Hospitals and healthcare workers must be protected from the waging of warBMJ 2022; 376 doi: https://doi.org/10.1136/bmj.o764 (Published 22 March 2022) Cite this as: BMJ 2022;376:o764
An injured pregnant woman was carried out of a maternity hospital in Mariupol, Ukraine on a stretcher after Russian forces bombed the hospital on 9 March 2022. Surrounded by scorched buildings and rubble, photographs of her reverberated around the world via social media. Several days later, the Ukrainian government confirmed that the unnamed woman and her baby had died.1
The two were among the growing number of patients who have been killed by attacks on Ukrainian healthcare facilities since the Russian invasion began on 24 February 2022.2 As of 12 March 2022, the monitoring group Insecurity Insight has documented 47 reported attacks on healthcare facilities in Ukraine. In 29 of these reported attacks, health facilities were damaged or destroyed, 24 health workers were injured, and eight health workers were killed.3 The World Health Organisation’s Surveillance System for Attacks on Health Care has verified 52 attacks on healthcare since the conflict began. Both are likely conservative figures.4
According to news reports, one of the clinicians killed was Leila Ahmed, who died under Russian mortar fire on Kharkiv regional hospital on 3 March. It is a cruel irony that Ahmed, a Syrian gynaecologist, had fled with her husband from Deir Ez-zor, a Syrian province also ravaged by Syrian and Russian air strikes, only to die in a Russian attack on her hospital in Ukraine.3
International humanitarian and human rights law protect medical spaces and health workers from interference and attack during armed conflicts. The four Geneva Conventions of 1949 have been ratified by 196 countries, including Russia and Ukraine, both of which also ratified Additional Protocol I.5 These require that all parties to a conflict protect and ensure the functionality of medical facilities, transport, and personnel; protect and ensure unbiased treatment for both wounded civilians and combatants; and that medical personnel provide impartial care to both civilians and wounded combatants, in line with medical ethics.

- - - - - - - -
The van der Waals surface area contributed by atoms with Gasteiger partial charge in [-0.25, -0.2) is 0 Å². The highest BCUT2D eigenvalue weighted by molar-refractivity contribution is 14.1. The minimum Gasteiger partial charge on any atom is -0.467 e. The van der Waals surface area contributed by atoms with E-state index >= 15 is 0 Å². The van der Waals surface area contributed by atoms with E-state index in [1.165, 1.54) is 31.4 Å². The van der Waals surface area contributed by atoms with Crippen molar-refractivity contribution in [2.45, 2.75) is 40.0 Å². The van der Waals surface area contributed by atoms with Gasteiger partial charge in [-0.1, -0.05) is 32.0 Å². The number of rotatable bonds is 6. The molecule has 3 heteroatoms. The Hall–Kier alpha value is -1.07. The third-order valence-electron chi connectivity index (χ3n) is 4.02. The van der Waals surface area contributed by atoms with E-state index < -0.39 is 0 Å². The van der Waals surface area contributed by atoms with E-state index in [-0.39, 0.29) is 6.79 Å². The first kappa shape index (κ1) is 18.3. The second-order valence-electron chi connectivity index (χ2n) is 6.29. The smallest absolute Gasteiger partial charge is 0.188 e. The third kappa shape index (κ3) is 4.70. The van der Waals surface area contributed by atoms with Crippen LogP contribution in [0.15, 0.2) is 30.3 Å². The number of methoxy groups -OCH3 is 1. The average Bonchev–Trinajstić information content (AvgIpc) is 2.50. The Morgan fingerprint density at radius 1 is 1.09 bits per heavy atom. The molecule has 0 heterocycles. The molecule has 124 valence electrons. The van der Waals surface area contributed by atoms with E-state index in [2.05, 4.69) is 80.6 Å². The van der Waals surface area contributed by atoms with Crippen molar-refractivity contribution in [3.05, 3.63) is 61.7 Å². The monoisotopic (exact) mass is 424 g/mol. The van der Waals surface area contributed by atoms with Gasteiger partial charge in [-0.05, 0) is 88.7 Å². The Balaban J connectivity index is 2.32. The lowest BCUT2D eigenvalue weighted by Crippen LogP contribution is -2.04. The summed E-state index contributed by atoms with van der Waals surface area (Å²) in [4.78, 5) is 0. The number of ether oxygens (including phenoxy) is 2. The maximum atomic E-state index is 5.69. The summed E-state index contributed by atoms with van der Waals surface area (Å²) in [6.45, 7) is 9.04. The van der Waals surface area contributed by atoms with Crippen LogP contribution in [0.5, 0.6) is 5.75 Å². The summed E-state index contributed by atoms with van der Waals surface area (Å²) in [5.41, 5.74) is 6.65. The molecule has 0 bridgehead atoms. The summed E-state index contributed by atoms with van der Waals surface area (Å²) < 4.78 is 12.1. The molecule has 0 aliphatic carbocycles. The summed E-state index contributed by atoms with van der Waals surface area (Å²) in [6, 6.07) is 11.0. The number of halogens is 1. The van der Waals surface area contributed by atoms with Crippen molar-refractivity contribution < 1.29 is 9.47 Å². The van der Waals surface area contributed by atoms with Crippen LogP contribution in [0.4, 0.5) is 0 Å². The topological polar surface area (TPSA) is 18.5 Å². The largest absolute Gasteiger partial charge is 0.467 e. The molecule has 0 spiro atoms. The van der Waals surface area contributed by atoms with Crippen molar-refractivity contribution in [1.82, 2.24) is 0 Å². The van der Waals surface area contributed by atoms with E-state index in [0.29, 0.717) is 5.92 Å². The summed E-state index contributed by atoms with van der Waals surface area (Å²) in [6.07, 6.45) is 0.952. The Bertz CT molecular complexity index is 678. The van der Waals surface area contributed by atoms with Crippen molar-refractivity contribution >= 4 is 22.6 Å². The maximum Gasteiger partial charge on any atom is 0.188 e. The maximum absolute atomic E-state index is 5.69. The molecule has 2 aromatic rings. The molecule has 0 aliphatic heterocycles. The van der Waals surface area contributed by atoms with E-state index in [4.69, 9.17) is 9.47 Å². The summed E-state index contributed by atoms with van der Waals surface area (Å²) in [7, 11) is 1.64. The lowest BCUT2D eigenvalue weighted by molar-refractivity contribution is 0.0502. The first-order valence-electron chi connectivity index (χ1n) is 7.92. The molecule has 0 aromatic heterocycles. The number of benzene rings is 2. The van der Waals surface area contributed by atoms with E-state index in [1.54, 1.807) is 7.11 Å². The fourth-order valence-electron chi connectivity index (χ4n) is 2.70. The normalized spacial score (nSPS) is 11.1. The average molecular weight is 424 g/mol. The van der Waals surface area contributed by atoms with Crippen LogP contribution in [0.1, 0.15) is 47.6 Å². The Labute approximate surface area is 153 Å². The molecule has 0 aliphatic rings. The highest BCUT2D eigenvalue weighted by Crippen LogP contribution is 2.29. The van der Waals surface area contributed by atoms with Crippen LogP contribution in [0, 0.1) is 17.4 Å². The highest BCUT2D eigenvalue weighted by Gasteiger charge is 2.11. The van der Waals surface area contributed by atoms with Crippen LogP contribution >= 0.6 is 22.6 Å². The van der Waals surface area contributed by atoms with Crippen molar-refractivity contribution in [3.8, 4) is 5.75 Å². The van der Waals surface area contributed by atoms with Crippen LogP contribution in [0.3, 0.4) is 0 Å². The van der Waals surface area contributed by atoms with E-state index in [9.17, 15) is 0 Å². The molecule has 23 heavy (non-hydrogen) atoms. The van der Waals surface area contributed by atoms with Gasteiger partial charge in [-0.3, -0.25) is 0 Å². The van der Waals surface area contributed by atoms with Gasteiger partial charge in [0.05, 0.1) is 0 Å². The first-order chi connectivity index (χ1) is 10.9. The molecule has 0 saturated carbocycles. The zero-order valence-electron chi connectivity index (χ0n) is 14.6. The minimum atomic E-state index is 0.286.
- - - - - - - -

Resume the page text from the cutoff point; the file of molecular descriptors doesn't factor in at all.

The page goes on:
There are only limited exceptions to these regulations, for instance where a medical facility is being used to commit acts in furtherance of the conflict and unrelated to its humanitarian function, provided that the “collateral damage” of any such attack is proportional to the anticipated military advantage. But any lawful targeting is the exception to an overriding norm: hospitals and healthcare workers must be protected from the waging of war.
Attacks on health facilities and personnel during conflict are, unfortunately, not unique to Russia’s invasion of Ukraine. Such attacks have been documented throughout the world in conflict-affected places such as Afghanistan, Iraq, Myanmar, Palestine, Somalia, Sudan, Syria, and Yemen. More than 4,000 attacks or threats to healthcare were perpetrated globally from 2016 to 2020, according to the Safeguarding Health in Conflict Coalition.6 Their toll on local populations can be devastating in the short and the long term and can cripple entire health systems. These include an inability to manage conflict related injuries, a reduced capacity to care for people with chronic conditions, and failure to safeguard public health and manage communicable disease outbreaks.
In Syria, Russia has actively supported Syrian government actions to “weaponize” deliberate attacks on healthcare that deprive people of the care they need by killing, imprisoning, and torturing thousands of health workers and attacking and destroying hundreds of hospitals and other healthcare facilities.7 Since the conflict in Syria began 11 years ago this month, Physicians for Human Rights (PHR) has corroborated 601 attacks on 400 health facilities and the killing of 942 medical workers, with more than 90 percent of these attacks perpetrated by the Syrian government, Russia, and other allies.
Russia has suffered no consequences or accountability for these crimes—nor for attacks that destroyed or severely damaged hospitals in Chechnya's capital, Grozny, during Russia’s invasion in 1994-95 and again during its 1999-2000 campaign that destroyed much of the city.
Russia is now applying these same tactics to Ukraine. Unless the architects of this war and other perpetrators are held accountable, violations like these will continue and likely worsen.
While securing a ceasefire and access for humanitarian assistance to Ukraine is a clear priority, it is also urgent that independent health and human rights organizations such as Physicians for Human Rights (PHR) rigorously investigate and document evidence that can be used by international justice mechanisms to hold perpetrators accountable and push back against lies and propaganda spread by Russian officials.
The International Criminal Court’s prosecutor has already found there is sufficient evidence to launch an investigation in Ukraine for potential war crimes and crimes against humanity, while the United Nations has also established a Commission of Inquiry to investigate violations of human rights and international humanitarian law “stemming from the Russian aggression in Ukraine.”8
The world must insist on the enforcement of UN Security Council Resolution 2286's safeguards to protect healthcare in conflict and ensure that evidence of war crimes and other human rights violations is meticulously gathered, preserved, and documented. As Peter Maurer, president of the International Committee for the Red Cross has noted: “After outrage must come action, not complacency.”9 The haunting image of a pregnant woman in Mariupol reminds us.
Competing interests: none declared
Provenance and peer review: commissioned, not peer reviewed